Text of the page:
Study finds links between latex and equine asthma *H&H Plus*

  • Latex in some riding surfaces could contribute to the risk of severe equine asthma (sEA) — but more research is needed.

    The study, conducted by researchers from the Royal Agricultural University and the University of Nottingham, funded by Haygain and the Fred and Marjory Sainsbury Trust, aimed to identify allergens associated with sEA. The scientists assessed the presence of specific antibodies to almost 400 allergenic proteins in the blood of 138 healthy horses and horses with sEA.

    A mathematical model was used to rank the allergens to determine whether horses were affected.

    Results confirmed previously identified allergens such as those found in mould, and dust, but also identified those found in natural rubber latex.

    It found four of the top six allergens had latex molecules. These can be inhaled in dust from some riding surfaces.

    Lead researcher Samuel White told H&H it was the widest allergen assessment in sEA horses to date, and latex was “surprising”.

    “Before we say it is a definite risk we need further research to look at exposure levels, and at the effect latex molecules have on the immune system,” he said.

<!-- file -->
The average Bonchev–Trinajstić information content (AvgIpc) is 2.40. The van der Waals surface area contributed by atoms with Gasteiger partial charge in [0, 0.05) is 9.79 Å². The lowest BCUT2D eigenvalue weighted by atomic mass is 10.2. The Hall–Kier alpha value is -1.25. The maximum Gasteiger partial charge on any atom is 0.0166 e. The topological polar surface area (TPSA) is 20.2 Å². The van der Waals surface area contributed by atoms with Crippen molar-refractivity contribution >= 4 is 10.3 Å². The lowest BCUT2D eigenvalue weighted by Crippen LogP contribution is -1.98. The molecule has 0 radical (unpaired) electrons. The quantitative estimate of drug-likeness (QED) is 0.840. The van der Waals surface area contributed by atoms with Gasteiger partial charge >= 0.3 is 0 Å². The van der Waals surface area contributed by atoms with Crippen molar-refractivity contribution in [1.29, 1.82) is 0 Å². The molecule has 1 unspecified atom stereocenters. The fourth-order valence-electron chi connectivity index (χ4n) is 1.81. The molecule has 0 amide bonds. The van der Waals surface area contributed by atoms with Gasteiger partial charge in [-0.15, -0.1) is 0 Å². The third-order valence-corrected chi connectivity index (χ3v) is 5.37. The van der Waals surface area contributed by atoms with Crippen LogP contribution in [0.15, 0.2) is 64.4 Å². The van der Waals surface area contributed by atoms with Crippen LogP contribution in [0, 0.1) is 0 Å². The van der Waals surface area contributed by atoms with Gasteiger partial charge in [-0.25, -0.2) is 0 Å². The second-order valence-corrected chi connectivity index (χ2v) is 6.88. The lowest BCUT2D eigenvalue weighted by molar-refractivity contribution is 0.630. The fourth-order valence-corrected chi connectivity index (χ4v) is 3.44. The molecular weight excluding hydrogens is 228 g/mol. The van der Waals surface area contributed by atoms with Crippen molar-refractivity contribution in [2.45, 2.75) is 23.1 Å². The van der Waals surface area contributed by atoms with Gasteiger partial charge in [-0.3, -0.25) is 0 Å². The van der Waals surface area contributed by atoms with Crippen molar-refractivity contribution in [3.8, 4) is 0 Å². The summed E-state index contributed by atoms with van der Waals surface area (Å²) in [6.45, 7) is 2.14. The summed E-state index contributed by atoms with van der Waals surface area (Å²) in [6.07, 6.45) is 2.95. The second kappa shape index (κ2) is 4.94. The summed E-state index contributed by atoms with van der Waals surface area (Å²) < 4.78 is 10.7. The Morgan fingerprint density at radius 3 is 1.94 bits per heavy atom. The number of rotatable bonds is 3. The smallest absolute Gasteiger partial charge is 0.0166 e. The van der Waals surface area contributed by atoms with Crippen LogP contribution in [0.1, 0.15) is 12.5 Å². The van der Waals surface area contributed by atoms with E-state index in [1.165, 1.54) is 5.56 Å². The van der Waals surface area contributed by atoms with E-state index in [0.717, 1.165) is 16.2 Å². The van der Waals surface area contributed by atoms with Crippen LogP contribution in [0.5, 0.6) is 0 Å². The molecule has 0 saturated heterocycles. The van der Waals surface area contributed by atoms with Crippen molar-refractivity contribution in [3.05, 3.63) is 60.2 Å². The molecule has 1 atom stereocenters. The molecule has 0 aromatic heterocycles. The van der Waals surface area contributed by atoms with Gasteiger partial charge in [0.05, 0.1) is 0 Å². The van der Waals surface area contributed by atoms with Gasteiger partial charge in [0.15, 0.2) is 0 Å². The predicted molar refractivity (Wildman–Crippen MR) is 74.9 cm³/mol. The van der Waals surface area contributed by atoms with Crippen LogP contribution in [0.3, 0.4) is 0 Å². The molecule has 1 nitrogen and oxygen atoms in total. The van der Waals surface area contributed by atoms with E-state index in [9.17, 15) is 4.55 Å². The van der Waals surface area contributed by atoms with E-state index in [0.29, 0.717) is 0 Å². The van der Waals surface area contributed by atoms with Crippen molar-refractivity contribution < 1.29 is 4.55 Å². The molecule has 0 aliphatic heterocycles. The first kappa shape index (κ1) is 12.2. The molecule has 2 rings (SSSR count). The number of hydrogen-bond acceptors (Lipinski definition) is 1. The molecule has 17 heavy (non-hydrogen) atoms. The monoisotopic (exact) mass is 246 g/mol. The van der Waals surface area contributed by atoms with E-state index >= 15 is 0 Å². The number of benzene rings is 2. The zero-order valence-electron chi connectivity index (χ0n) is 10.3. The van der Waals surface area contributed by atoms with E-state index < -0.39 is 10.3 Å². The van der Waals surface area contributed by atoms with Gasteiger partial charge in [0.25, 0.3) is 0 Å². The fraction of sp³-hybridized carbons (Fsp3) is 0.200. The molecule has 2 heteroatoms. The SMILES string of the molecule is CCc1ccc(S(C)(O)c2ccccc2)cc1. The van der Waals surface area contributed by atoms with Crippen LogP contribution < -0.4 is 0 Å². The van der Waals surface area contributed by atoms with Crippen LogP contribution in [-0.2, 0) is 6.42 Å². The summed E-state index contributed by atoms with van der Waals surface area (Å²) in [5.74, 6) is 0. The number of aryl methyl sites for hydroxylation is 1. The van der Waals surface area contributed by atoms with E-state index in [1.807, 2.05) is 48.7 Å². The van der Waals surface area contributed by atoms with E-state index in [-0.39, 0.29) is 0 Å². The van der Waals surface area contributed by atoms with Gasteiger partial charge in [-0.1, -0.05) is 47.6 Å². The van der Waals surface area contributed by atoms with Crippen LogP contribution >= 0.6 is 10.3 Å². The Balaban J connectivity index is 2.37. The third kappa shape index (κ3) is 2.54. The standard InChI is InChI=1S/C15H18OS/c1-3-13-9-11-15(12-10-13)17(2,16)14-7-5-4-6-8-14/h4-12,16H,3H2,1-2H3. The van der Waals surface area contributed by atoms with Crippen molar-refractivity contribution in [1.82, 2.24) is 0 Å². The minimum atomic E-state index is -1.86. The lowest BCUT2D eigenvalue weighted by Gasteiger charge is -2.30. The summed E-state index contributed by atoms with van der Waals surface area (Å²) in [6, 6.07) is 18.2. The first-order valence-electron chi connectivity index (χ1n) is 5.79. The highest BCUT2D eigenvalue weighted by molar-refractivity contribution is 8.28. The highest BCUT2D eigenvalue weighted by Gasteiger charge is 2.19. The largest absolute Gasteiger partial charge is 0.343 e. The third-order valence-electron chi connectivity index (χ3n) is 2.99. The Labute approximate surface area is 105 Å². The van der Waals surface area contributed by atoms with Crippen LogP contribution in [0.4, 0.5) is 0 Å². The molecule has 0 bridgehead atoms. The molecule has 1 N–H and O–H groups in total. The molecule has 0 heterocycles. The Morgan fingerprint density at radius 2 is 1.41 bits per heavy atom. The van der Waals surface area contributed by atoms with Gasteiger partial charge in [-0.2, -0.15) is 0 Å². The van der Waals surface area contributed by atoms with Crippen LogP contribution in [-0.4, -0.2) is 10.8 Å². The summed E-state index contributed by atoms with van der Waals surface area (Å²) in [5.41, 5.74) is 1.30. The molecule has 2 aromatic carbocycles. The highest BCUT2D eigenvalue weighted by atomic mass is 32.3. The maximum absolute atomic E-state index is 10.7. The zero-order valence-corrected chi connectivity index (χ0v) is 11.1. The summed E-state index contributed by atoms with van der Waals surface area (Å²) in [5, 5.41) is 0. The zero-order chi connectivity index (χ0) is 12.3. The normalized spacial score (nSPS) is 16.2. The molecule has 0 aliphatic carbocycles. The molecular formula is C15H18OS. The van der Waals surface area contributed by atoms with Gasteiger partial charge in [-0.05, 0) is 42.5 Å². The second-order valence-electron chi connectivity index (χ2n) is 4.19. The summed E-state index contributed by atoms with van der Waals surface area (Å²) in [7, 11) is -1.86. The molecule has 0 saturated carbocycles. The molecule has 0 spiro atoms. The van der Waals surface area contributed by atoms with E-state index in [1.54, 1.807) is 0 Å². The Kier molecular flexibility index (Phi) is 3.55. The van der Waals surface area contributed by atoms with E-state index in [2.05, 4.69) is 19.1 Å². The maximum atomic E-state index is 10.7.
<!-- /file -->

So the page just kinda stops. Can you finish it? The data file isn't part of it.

Mr White said by identifying allergens, owners can implement “effective avoidance regimes”.

    “If we’re able to identify allergens we can avoid them — the cornerstone to effective treatment — and it enables advancements in diagnostics and treatment.

    “By liaising with manufacturers we could identify potential risk factors or concerns so we can remedy them where possible and produce a surface that optimises health, welfare and performance,” he said.

    David Rendle, equine internal medicine specialist and member of the British Equine Veterinary Association health and medicines committee, told H&H the study is “very interesting” but added it would be rash to draw conclusions on using artificial surfaces.

    “The presence of antibodies does not confirm a significant role in disease, and further studies are warranted to corroborate these findings and confirm a link with lung pathology,“ he said.

    “It is likely airborne pollutants in the stable will remain the major factor in sEA, and owners of horses with or without signs of airway disease should continue to focus on improving air hygiene in stables while taking reasonable precautions to reduce dust in schools and other outdoor areas.”

    A spokesman for Andrews Bowen Ltd told H&H the surface manufacturer does not use rubber in its formulated surfaces.

    “The dust from its breakdown not only blackens the surface but has a negative effect on the environment. We think it is positive to work with experts for surfaces that give the best results for horse and rider.”

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